Despite making it across the Norwegian side of the Russian border, we still had to clear Russian customs. We entered the large gates of the Russian offices. I felt intimidated by the sight. A short, wide officer approached our vehicle and muttered something in Russian. He then pointed to the office. We parked the car and started for the office on foot just before we heard a loud shout that sounded something like, "looogage!" We hurried back to the van and emptied it of every item inside. As we lugged everything to the office doors the guards starred at us from inside and outside the windows of the building as if we were aliens. They hadn't seen a group like us in their entire life. We were surfers. One from Canada, one from Australia, and three from USA. We talked amongst ourselves wondering what would happen next. The worst part was our luggage which consisted of many large suitcases, camera gear, a tripod, a giant surfboard bag packed to the brim with three boards, video equipment, microphones, maps of military bases that line the coast, laptops, even a geiger reader which detects for radiation in the atmosphere. Not the best list of items to bring to Russia.
I stepped into the office with doubt in my mind that we'd even make it to the other side. We easily made it through the Norwegian office half way to Russia, but still had the Russian customs to surpass. The office echoed with the voices of the Russian guards. I felt quite nervous for some reason. The looks on the faces' of the guards were full of boredom and bitterness. It seemed to me they'd been waiting for a group like us to up for years so they could arrest us and put us all in some secret gulag for the rest of our lives. I didn't think they were about to show us any mercy. They knew we were from places they despise and they didn't like us at all.
I stood waiting behind a thick red line marked clearly on the ground. I was convinced we were being arrested when an officer came out of a random door and took a snapshot of Matty hauling the board bag through the office. He went before me. To my surprise he made it to the next area draggin' the thing nonchalantly through the gate. I was also certain we'd be contained and held for questioning for hours at the very least. I was last in line and waited impatiently. A light flashed from red to green prompting my turn at the counter. As I approached the counter, the man behind the desk watched me closely as I reached for my passport and other travel documents. All I could see were his eyes and up. Everything eles was hidden behind the rather tall booth. The glass between me and him stopped about three inches from the counter. I actually remember the small hallway vividly. The lights above were circular shaped almost polka dotting the roof. The rest of the hallway was covered with mirrors from all angles with a white wall behind the officer's back to disguise his actions. The top of his head fidgeted from one side of the desk to the other as if he was confused. About five long, tense minutes later, I heard three extremely loud stamps as if he was pounding is fist on the his desk in front of him. The sound sent a chilling feeling down my spine. He then slapped my things back on the counter in front of me and proceeded to stare into my eyes making no gestures or sounds. I was quite frightened by his gaze. Finally, he nodded his headed to the left indicating it was O.K. that I move along. I grabbed my belongings as fast as I could and pushed through the metal gate.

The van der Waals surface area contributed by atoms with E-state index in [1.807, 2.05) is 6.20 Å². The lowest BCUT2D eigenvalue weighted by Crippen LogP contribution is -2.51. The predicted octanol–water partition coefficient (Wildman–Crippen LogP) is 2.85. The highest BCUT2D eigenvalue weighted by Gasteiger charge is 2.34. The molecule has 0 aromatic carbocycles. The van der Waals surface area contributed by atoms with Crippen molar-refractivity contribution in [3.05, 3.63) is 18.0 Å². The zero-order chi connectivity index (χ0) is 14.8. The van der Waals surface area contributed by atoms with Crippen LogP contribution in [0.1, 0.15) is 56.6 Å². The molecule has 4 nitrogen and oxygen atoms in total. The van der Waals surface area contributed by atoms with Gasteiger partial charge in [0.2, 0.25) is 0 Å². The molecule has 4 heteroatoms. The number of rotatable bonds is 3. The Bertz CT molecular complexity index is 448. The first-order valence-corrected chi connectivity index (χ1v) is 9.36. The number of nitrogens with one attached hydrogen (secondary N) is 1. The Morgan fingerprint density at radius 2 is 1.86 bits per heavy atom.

The lady at the next desk didn't like our group one bit. She didn't speak a word of English and spoke to us as if we should have spoken Russian fluently. She showed no mercy. Somehow, about an hour later, we exceeded her post. Not one bag was searched or questioned, not even the board bag which made me wonder what was going on. We followed the automatic opening doors through the building and outside to where we felt we had finally made it into Russia.
We set out in search of a military town called Murmansk where we were booked to stay the night. The road curved for miles on the same route through snowy hills and dead trees. Around us, we could see large military towers bolting into the sky on the tops of every tall hill. They probably watched for invaders and people coming through the border. I don't really know what their purpose was but it sure made me feel uncomfortable. Right off the bat, I felt like we were being watched the entire time we there.
The road finally took a turn for the worse and became a wide, muddy, mess. The tracks of other vehicles were present so at first we thought we were on the right road. Without a car in sight for miles, we drove onward hoping for the best. Out of the blue, we came upon a motorcycle with a caddy on the side. Three young boys were on it, two on the bike and one in the caddy. We asked them "Mumansk" and pointed down the road where we were headed. They nodded their heads and pointed as if we were on the right track.
The sights on the way were horrendous. Every so often a huge pile of concrete would be on the side of the road. If it wasn't a pile, it was an abandoned building on its way to becoming that. Old power facilities, army bases, bridges, apartment buildings, you name it. They were either uninhabited or destroyed. Although that was frightening to see, we were told of a city called Nickel that was supposedly the most polluted town in the world. When we came upon it, we knew right away what it was. It was the first town we saw. All we could see were huge smoke stacks billowing out black smoke, some old, square apartment buildings, and black, petrified trees covering the landscape around it. The snowy hillsides surrounding were smothered in black soot. It really looked like hell from afar. We couldn't believe people could actually live in a place like that. I really felt sorry for that place and the people who had to live there.
After six hours of driving the completely wrong road, and a couple more dirty, godforsaken towns, we arrived in Murmansk. We got there around one a.m. on a Friday morning. The first thing we saw as we came into town was a car come bolting around a corner in front of us, veer into the curb, and crash. "Welcome to Murmansk," I thought.
We arrived at our hotel after circling the town a few times and asking a couple locals how to get there. We parked the car in the hotel parking lot, grabbed our mostvaluable belongings, and checked in at the front desk. I recall the girl behind the counter being one of the most beautiful women I've ever seen. She was gorgeous. She wasn't that nice to us at first but after a little charm she lightened up and smiled. She took our passports and told us we would have to pick them up in the morning after she registered them. I thought that was kinda sketchy leaving our passports but hey, being a foreigner in Russia is sketchy period.